Last week I was among the happy few to attend GLOBAL HEALTH 2011, the first joint conference organized by the British Medical Journal and the UK NGO NICE International (National Institute for Health and Clinical Excellence) in London. It wants to improve global health by promoting cost-effective, evidence-informed healthcare policy making. None other than the Turkish and the Vietnamese Minister of Health and the former NHS Chief Executive, to name only some of the big shots there, were invited to share how important evidence and the role of certain (NICE-like) institutions are in turning evidence into policy and practice through their guidance in rational decision-making on public health, health technologies and clinical practice in a world with limited resources. A controversial issue was the question whether the current donor paradigm is doing more harm than good by funding health programmes in less developed countries without expecting a financial contribution from their government. It wasn’t exactly clear whether this amounted to an excuse to stop the funds transfer altogether or a plea for smart subsidies?
Now in Geneva on a short work trip, the eloquence of the presenters of last week stands in sharp contrast with the silent protest of the anti-nuclear groups that each day since the disaster in Chernobyl in 1986 occupy the pavement in front of international buildings. Although the dreadful evidence of Chernobyl is long known, little has been reported about those protests. It took another Fukushima before some big powers such as Germany and Switzerland commenced to consider phasing out their reactors (and did so in a number of cases). Personally, I feel ambiguous about nuclear energy, but I admire their persistence.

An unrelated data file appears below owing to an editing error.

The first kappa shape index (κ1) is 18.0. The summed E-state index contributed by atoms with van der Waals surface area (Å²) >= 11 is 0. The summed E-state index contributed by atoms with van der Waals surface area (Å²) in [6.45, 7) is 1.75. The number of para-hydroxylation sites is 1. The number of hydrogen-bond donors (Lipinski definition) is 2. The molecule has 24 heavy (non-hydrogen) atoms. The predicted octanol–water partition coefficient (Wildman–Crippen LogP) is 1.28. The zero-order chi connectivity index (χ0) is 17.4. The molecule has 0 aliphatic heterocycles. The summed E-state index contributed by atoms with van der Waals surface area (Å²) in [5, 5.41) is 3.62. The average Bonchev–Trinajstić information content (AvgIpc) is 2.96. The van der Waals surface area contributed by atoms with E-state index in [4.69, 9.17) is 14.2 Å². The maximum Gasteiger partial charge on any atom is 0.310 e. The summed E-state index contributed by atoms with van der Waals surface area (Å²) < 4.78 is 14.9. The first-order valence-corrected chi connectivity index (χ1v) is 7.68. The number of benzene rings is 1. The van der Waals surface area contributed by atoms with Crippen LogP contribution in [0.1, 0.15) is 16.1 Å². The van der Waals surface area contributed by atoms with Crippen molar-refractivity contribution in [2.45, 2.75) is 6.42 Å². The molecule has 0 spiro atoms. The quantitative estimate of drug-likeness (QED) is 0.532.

After an afternoon in the claustrophobic alleys of the WHO building, you could easily imagine the building’s lighting shifting gradually to a film noir scene, with shadows splashing across the never-ending rows of identical offices where committed global health believers, though their numbers have been recently thinned (or is it rationalized), continue to work hard to improve health for all.
The building’ s late sixties outlook doesn’t quite match the sleek design of my Mac. In my hotel room in Geneva I take a long nostalgic look at my Apple, the symbol of a generation, sipping from a cold black coffee. No Cluedo needed to detect the killer of one of the icons of the 21st century…Steve Jobs died at the age of 56 from cancer… but instead of drafting a gloomy picture, let’s be inspired by Jobs’ “stay hungry, stay foolish” mantra in our fight against non-communicable diseases. Global health could use more charismatic leaders like him.